Newspapers like the Indian Express and TV channels like NDTV are crammed full of prepaid and postpaid journalists who are constantly creating an image of the scared Muslim and the aggressive Hindu. They are primarily responsible for creating the feeling of victimhood among Muslims. Fake new impacts everyone, but Muslims, who generally live in closed communities in which their mullahs revel in conspiracy theories, are more likely to believe reports which play up the so-called danger to Islam.
Headmaster goes on Holiday
Rajdeep Sardesai, the fountainhead of fake news, was shrieking in impotent rage because Chief Minister Yogi’s police had killed a gangster. (17) Barkha Dutt, aiming to taint India at a global level, declared India a lawless country. (18) But the secular media lost its voice when Telengana Police killed all four individuals who were accused in the rape and murder of Hyderabad vet Disha. (19) That staged killing was okay because it was by a non-BJP state.
The missing “school headmaster” in the Dubey episode suggests that leftists and seculars have raised the bar of hypocrisy. When the Kanpur don was killed, did they bother to find out the profession of his father? Was his mother forced to work as a maid in people’s homes? Did he become a criminal because of the reservation system? Lutyens media doesn’t care because Dubey was a Hindu and more importantly an upper caste Brahmin.
To paraphrase Shakespeare’s Merchant of Venice: Hath not a Brahmin hands, organs, dimensions, senses, affections, passions; fed with the same food, hurt with the same weapons, subject to the same diseases, healed by the same means, warmed and cooled by the same winter and summer as a Muslim is? If you prick a Brahmin, does he not bleed? If you tickle them, do they not laugh? (20)
Sorry, your sob story resonates with the media only if you are Muslim. Hindus, and in particular Brahmins, have no rights in India because Muslims being the minority must get special treatment. It’s a different matter that Muslims are hardly a minority; at 250 million they are India’s second largest majority.
Encounter killings are passe – they make a mockery of the law and order system. Instead of developing advanced crime fighting techniques to send criminals to prison for long periods, and making prisons a dead end for criminal activities, the police in India could end up relying on encounters to get the job done. Relying on staged killings to eliminate criminals is the surest way to turn India into a banana republic.
People are celebrating the killing because they know sending hardened criminals to prison is pointless. Well-connected goons are able to perform at near optimum capacity from behind bars. They have access to mobile phones, home food, entertainment and frequent furloughs – unheard of in law abiding countries. Lalu Prasad Yadav, for instance, ran Bihar from his prison cell with his wife in the Chief Minister’s seat.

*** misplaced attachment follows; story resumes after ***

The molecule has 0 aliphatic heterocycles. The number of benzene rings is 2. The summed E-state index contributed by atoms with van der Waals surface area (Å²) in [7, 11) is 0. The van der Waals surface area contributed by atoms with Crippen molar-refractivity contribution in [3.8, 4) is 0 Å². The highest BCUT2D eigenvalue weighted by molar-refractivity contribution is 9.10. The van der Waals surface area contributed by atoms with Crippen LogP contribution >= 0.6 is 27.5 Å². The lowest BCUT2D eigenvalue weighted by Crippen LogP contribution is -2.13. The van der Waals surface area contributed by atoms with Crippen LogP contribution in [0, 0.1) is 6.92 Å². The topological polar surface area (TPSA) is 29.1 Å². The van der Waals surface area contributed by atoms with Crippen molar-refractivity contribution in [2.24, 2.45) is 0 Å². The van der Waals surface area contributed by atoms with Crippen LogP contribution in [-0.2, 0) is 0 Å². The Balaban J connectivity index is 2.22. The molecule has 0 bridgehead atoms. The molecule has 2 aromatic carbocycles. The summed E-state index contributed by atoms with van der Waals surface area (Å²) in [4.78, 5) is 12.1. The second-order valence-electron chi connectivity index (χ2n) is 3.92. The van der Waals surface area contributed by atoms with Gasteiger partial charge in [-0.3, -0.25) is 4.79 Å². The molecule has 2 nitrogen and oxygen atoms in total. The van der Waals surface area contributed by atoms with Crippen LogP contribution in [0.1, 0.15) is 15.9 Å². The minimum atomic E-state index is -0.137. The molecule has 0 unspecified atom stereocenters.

Kshitij Mohan Singh, an IT professional from Bihar, distils the Dubey encounter coherently in a way no Lutyens journalist ever could: (21)
A common man in a village or tier two town has just a few concerns:
Can I walk on the road safely after 7pm?
Can I take my family out for dinner safely?
Can I buy a small home without being looted?
Can I send my son or daughter to play in the evening without the fear of being kidnapped?
Can I buy a car without paying ransom to the local goon?
Singh adds, the common man sees these changes immediately after a goon is eliminated. Hence he rejoices and celebrates. He feels the changes on the ground. That’s why the entire Bikru village of Kanpur is distributing sweets.
Ask people from Bihar who survived the 1990s Lalu Raj – the biggest example of the criminal-politician nexus. They don’t care about the legalities of the 200-odd encounters in Bihar between 2005 and 2010 under the Nitish Kumar government. All they care about is that a person in Bihar can now go out of his home at 9pm and dine freely in a restaurant, and send his children freely to tuition, evening classes or sports without the fear of getting kidnapped.
A common man cares for the end result, not the means. This may be ethical or unethical. The sentiment may be right or wrong. But that is the hard truth. Anything that delivers justice after years of oppression is celebrated.
9. India TV, https://www.youtube.com/watch?v=9c-hPXFQov0
20. The Merchant of Venice, https://www.sparknotes.com/shakespeare/merchant/quotes/
Featured Image: India Today
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Rakesh is a globally cited defence analyst. His work has been published by the Centre for Land Warfare Studies, New Delhi; US Air Force Center for Unconventional Weapons Studies, Alabama; Russia Beyond, Moscow; Hindustan Times, New Delhi; Business Today, New Delhi; Financial Express, New Delhi; BusinessWorld Magazine, New Delhi; Swarajya Magazine, Bangalore; Foundation Institute for Eastern Studies, Warsaw; Research Institute for European and American Studies, Greece, among others.
As well as having contributed for a research paper for the US Air Force, he has been cited by leading organisations, including the US Army War College, Pennsylvania; US Naval PG School, California; Johns Hopkins SAIS, Washington DC; Centre for Air Power Studies, New Delhi; Carnegie Endowment for International Peace, Washington DC; Rutgers University, New Jersey; Institute of International and Strategic Relations, Paris; Institute for Strategic, Political, Security and Economic Consultancy, Berlin; Siberian Federal University, Krasnoyarsk; Institute for Defense Analyses, Virginia; International Center for Not-for-Profit Law, Washington DC; Stimson Centre, Washington DC; Foreign Policy Research Institute, Philadelphia; Center for Strategic & International Studies, Washington DC; and BBC.
His articles have been quoted extensively by national and international defence journals and in books on diplomacy, counter-terrorism, warfare, and development of the global south.